Tag Archives for " data transfer "

GDPR: Opportunities and challenges

The main challenge of GDPR for corporations will be assessing their current information collection and storage systems against the new regulations and ensuring compliance before the deadline. Accountability is critical, and concepts such as pseudonymisation will become commonplace under the new regulations.

In addition, the cross-border transfer of EU residents’ data outside the region will be become much harder. The EU Commission will assess third countries’ level of protection by carrying out “adequacy” assessments binding to all member states. They will then carry out reviews every four years to ensure continued compliance.

Source: Countdown to GDPR: Part 2 — Opportunities and challenges

Arron Banks, the insurers and my strange data trail

Carole Cadwalladr just wanted to insure her car. Six months later, she found a mass of personal details held by a firm she had never contacted that is run by Leave.EU’s biggest donor, Arron Banks. How did it get there?

Source: Arron Banks, the insurers and my strange data trail | Technology | The Guardian

With GDPR in the Background, Digital Protectionism Is on the Rise

A protectionist mindset that’s been brewing politically worldwide for quite some time is suddenly at the doorstep of every digital platform and global brand. Marketing players are now making locally-minded data moves that stand to hurt companies of all types; though the business ramifications have yet to be appropriately recognized.

Certain governments already have data localization laws in place. Russia, for example, enforces data localization laws so that citizens’ datasets have to remain in the country. Enforcing its laws, Russia has banned access to LinkedIn since 2016 and threatens to block Facebook in 2018 unless it agrees to comply with the data localization laws.

Source: With GDPR in the Background, Digital Protectionism Is on the Rise – Adweek

A Tale of Two Poorly Designed Cross-Border Data Access Regimes

On Tuesday, the European Commission published two legislative proposals that could further cement an unfortunate trend towards privacy erosion in cross-border state investigati­ons.

Building on a foundation first established by the recently enacted U.S. CLOUD Act , these proposals compel tech companies and service providers to ignore critical privacy obligations in order to facilitate easy access when facing data requests from foreign governments.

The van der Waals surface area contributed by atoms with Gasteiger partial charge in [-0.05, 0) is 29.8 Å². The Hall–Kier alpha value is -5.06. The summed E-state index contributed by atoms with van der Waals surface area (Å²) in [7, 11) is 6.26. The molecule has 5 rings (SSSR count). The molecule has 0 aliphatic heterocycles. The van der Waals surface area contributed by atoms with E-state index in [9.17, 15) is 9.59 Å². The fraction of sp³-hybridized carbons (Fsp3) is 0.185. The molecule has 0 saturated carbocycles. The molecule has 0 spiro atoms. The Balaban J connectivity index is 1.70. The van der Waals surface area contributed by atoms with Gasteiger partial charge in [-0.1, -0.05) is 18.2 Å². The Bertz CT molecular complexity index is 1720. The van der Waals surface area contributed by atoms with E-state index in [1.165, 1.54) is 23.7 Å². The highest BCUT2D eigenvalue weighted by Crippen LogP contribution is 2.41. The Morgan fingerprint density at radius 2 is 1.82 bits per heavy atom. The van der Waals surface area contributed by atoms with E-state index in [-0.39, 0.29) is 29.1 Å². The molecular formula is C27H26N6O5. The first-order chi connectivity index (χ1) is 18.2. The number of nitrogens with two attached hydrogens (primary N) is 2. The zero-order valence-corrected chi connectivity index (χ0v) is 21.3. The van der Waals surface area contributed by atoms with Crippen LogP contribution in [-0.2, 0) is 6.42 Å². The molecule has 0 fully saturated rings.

Source: A Tale of Two Poorly Designed Cross-Border Data Access Regimes

Cloud data privacy for businesses unclear after Supreme Court drops Microsoft case

The case led to the CLOUD Act, which requires tech companies comply with court orders for data stored in the US and overseas.

After the passage of the CLOUD Act, the federal government attained a new warrant, which replaced the original warrant served on Microsoft in 2013. The court concluded Tuesday that there is no longer a “live dispute” between the US and Microsoft based on the legal changes, and directed the district court to dismiss the case.

Source: Cloud data privacy for businesses unclear after Supreme Court drops Microsoft case – TechRepublic

The 11 key considerations in Schrems II, in laymen’s terms

The lengthy Schrems II case decided by the Irish High Court in October 2017 left open which questions would be referred to the Court of Justice of the European Union.

Those 11 questions have now been published by the court, with a slight possibility of revision after reviewing further submissions by defendant Facebook.

Source: The 11 key considerations in Schrems II, in laymen’s terms

Is California on its way to going for ‘adequacy?’

EU cross-border transfers of personal data are highly regulated. Existing restrictions are designed to ensure that the level of protection of personal data is not undermined by exporting data.

A heavy compliance burden is imposed on U.S. entities that import EU personal data because the U.S. regulatory data protection framework differs from the EU framework in ways that, from an EU perspective, undermine the effective protection of EU data if exported.

Source: Is California on its way to going for ‘adequacy?’

U.S. Department of Commerce Posts Update of Actions to Support the Privacy Shield Frameworks

On March 26, 2018, the U.S. Department of Commerce posted an update on the actions it has taken between January 2017 and March 2018 to support the EU-U.S. and Swiss-U.S. Privacy Shield Frameworks.

The update details measures taken in support of commercial and national security issues relating to the Privacy Shield.

Source: U.S. Department of Commerce Posts Update of Actions to Support the Privacy Shield Frameworks

Advertising Association calls for ‘deep alignment’ of European data protection post-Brexit

The Advertising Association has unfurled its colours to the mast of continued ‘deep alignment’ between the UK and Europe on data protection once Britain departs the continental club.

In a statement the AA called on the European Commission to “secure a new and positive relationship between the EU and UK following Brexit that will recognise the UK’s deep alignment with the EU on data protection policy”.

Source: Advertising Association calls for ‘deep alignment’ of European data protection post-Brexit | The Drum

Furor erupts around Indian PM Modi’s app over alleged data sharing

Allegations that Indian Prime Minister Narendra Modi’s official mobile application was sending personal user data to a third party without their consent caused a furor on social media in India and drew criticism from the leader of the main opposition party on Sunday.

Modi’s ruling Bharatiya Janata Party denied here the allegations and said the data was being used only for analytics to offer all users the “most contextual content”.

Source: Furor erupts around Indian PM Modi’s app over alleged data sharing

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